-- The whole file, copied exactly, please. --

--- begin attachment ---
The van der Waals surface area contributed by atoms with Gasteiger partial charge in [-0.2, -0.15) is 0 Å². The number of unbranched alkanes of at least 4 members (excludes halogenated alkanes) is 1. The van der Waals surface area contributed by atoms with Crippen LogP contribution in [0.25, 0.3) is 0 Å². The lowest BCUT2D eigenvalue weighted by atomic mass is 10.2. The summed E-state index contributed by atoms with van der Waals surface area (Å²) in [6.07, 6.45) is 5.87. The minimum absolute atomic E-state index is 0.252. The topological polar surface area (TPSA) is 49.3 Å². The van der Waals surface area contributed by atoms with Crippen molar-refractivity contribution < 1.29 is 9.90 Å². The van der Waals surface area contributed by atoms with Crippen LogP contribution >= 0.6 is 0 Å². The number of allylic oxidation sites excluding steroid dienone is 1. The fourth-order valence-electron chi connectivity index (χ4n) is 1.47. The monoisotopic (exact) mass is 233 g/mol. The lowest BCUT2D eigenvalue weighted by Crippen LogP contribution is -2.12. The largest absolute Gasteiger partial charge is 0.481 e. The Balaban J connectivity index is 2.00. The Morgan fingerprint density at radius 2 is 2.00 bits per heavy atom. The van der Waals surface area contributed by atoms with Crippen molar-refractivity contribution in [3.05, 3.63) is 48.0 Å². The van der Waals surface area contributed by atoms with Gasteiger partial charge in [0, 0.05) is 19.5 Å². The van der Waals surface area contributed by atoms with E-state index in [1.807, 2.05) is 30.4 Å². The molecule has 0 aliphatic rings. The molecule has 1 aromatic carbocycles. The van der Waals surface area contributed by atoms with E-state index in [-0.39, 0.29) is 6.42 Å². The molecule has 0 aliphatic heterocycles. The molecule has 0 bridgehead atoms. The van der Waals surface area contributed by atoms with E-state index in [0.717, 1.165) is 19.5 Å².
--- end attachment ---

The van der Waals surface area contributed by atoms with Gasteiger partial charge in [-0.2, -0.15) is 0 Å². The number of unbranched alkanes of at least 4 members (excludes halogenated alkanes) is 1. The van der Waals surface area contributed by atoms with Crippen LogP contribution in [0.25, 0.3) is 0 Å². The lowest BCUT2D eigenvalue weighted by atomic mass is 10.2. The summed E-state index contributed by atoms with van der Waals surface area (Å²) in [6.07, 6.45) is 5.87. The minimum absolute atomic E-state index is 0.252. The topological polar surface area (TPSA) is 49.3 Å². The van der Waals surface area contributed by atoms with Crippen molar-refractivity contribution < 1.29 is 9.90 Å². The van der Waals surface area contributed by atoms with Crippen LogP contribution >= 0.6 is 0 Å². The number of allylic oxidation sites excluding steroid dienone is 1. The fourth-order valence-electron chi connectivity index (χ4n) is 1.47. The monoisotopic (exact) mass is 233 g/mol. The lowest BCUT2D eigenvalue weighted by Crippen LogP contribution is -2.12. The largest absolute Gasteiger partial charge is 0.481 e. The Balaban J connectivity index is 2.00. The Morgan fingerprint density at radius 2 is 2.00 bits per heavy atom. The van der Waals surface area contributed by atoms with Crippen molar-refractivity contribution in [3.05, 3.63) is 48.0 Å². The van der Waals surface area contributed by atoms with Gasteiger partial charge in [0, 0.05) is 19.5 Å². The van der Waals surface area contributed by atoms with E-state index in [1.807, 2.05) is 30.4 Å². The molecule has 0 aliphatic rings. The molecule has 1 aromatic carbocycles. The van der Waals surface area contributed by atoms with E-state index in [-0.39, 0.29) is 6.42 Å². The molecule has 0 aliphatic heterocycles. The molecule has 0 bridgehead atoms. The van der Waals surface area contributed by atoms with E-state index in [0.717, 1.165) is 19.5 Å².